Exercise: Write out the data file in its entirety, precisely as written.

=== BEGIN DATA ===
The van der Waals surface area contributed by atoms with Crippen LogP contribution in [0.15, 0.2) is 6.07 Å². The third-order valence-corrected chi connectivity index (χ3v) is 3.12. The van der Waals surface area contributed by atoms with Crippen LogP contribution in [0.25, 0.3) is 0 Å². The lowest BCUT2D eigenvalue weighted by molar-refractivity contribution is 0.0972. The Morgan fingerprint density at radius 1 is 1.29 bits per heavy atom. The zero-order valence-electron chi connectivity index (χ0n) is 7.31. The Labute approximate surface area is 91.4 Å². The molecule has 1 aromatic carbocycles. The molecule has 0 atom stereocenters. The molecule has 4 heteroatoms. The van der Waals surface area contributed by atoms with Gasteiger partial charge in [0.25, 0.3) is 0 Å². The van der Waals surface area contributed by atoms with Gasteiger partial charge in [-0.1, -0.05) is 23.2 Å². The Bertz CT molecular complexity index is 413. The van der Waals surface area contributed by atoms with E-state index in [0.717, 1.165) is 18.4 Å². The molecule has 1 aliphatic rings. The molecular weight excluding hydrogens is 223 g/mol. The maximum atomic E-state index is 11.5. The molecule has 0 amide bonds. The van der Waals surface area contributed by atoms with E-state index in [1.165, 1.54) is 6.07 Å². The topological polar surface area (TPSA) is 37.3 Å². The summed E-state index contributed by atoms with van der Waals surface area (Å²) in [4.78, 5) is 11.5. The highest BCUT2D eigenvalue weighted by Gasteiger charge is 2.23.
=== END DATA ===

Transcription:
The van der Waals surface area contributed by atoms with Crippen LogP contribution in [0.15, 0.2) is 6.07 Å². The third-order valence-corrected chi connectivity index (χ3v) is 3.12. The van der Waals surface area contributed by atoms with Crippen LogP contribution in [0.25, 0.3) is 0 Å². The lowest BCUT2D eigenvalue weighted by molar-refractivity contribution is 0.0972. The Morgan fingerprint density at radius 1 is 1.29 bits per heavy atom. The zero-order valence-electron chi connectivity index (χ0n) is 7.31. The Labute approximate surface area is 91.4 Å². The molecule has 1 aromatic carbocycles. The molecule has 0 atom stereocenters. The molecule has 4 heteroatoms. The van der Waals surface area contributed by atoms with Gasteiger partial charge in [0.25, 0.3) is 0 Å². The van der Waals surface area contributed by atoms with Gasteiger partial charge in [-0.1, -0.05) is 23.2 Å². The Bertz CT molecular complexity index is 413. The van der Waals surface area contributed by atoms with E-state index in [0.717, 1.165) is 18.4 Å². The molecule has 1 aliphatic rings. The molecular weight excluding hydrogens is 223 g/mol. The maximum atomic E-state index is 11.5. The molecule has 0 amide bonds. The van der Waals surface area contributed by atoms with E-state index in [1.165, 1.54) is 6.07 Å². The topological polar surface area (TPSA) is 37.3 Å². The summed E-state index contributed by atoms with van der Waals surface area (Å²) in [4.78, 5) is 11.5. The highest BCUT2D eigenvalue weighted by Gasteiger charge is 2.23.